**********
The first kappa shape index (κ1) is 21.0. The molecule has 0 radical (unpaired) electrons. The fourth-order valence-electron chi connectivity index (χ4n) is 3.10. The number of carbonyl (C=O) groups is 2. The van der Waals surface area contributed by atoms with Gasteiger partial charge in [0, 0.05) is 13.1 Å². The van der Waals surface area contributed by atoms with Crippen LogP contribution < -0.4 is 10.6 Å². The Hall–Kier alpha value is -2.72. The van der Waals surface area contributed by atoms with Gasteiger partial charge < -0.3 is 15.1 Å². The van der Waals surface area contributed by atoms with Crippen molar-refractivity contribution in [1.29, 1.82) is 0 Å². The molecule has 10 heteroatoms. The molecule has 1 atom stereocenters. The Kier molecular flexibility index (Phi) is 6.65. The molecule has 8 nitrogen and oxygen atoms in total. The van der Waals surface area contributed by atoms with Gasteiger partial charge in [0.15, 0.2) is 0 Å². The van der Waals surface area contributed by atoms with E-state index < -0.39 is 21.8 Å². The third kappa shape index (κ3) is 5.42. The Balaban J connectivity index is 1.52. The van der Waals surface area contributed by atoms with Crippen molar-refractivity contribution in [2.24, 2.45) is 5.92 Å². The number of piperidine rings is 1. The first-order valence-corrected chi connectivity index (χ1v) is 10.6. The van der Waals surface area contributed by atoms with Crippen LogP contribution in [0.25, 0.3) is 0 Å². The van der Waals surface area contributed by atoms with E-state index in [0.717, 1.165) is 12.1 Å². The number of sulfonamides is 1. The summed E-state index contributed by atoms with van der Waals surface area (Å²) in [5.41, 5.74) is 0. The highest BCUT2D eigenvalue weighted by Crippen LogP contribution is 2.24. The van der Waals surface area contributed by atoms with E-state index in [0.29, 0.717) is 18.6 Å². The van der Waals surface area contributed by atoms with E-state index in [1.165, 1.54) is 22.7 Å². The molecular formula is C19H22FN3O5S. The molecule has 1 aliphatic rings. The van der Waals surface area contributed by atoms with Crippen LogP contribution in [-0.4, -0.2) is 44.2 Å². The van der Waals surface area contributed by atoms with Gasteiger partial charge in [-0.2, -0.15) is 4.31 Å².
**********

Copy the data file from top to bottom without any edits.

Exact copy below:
The first kappa shape index (κ1) is 21.0. The molecule has 0 radical (unpaired) electrons. The fourth-order valence-electron chi connectivity index (χ4n) is 3.10. The number of carbonyl (C=O) groups is 2. The van der Waals surface area contributed by atoms with Gasteiger partial charge in [0, 0.05) is 13.1 Å². The van der Waals surface area contributed by atoms with Crippen LogP contribution < -0.4 is 10.6 Å². The Hall–Kier alpha value is -2.72. The van der Waals surface area contributed by atoms with Gasteiger partial charge < -0.3 is 15.1 Å². The van der Waals surface area contributed by atoms with Crippen molar-refractivity contribution in [1.29, 1.82) is 0 Å². The molecule has 10 heteroatoms. The molecule has 1 atom stereocenters. The Kier molecular flexibility index (Phi) is 6.65. The molecule has 8 nitrogen and oxygen atoms in total. The van der Waals surface area contributed by atoms with Gasteiger partial charge in [0.15, 0.2) is 0 Å². The van der Waals surface area contributed by atoms with E-state index < -0.39 is 21.8 Å². The third kappa shape index (κ3) is 5.42. The Balaban J connectivity index is 1.52. The van der Waals surface area contributed by atoms with Crippen molar-refractivity contribution in [2.24, 2.45) is 5.92 Å². The number of piperidine rings is 1. The first-order valence-corrected chi connectivity index (χ1v) is 10.6. The van der Waals surface area contributed by atoms with Crippen LogP contribution in [0.25, 0.3) is 0 Å². The van der Waals surface area contributed by atoms with E-state index in [0.717, 1.165) is 12.1 Å². The number of sulfonamides is 1. The summed E-state index contributed by atoms with van der Waals surface area (Å²) in [5.41, 5.74) is 0. The highest BCUT2D eigenvalue weighted by Crippen LogP contribution is 2.24. The van der Waals surface area contributed by atoms with E-state index in [0.29, 0.717) is 18.6 Å². The van der Waals surface area contributed by atoms with E-state index in [1.165, 1.54) is 22.7 Å². The molecular formula is C19H22FN3O5S. The molecule has 1 aliphatic rings. The van der Waals surface area contributed by atoms with Crippen LogP contribution in [-0.4, -0.2) is 44.2 Å². The van der Waals surface area contributed by atoms with Gasteiger partial charge in [-0.2, -0.15) is 4.31 Å².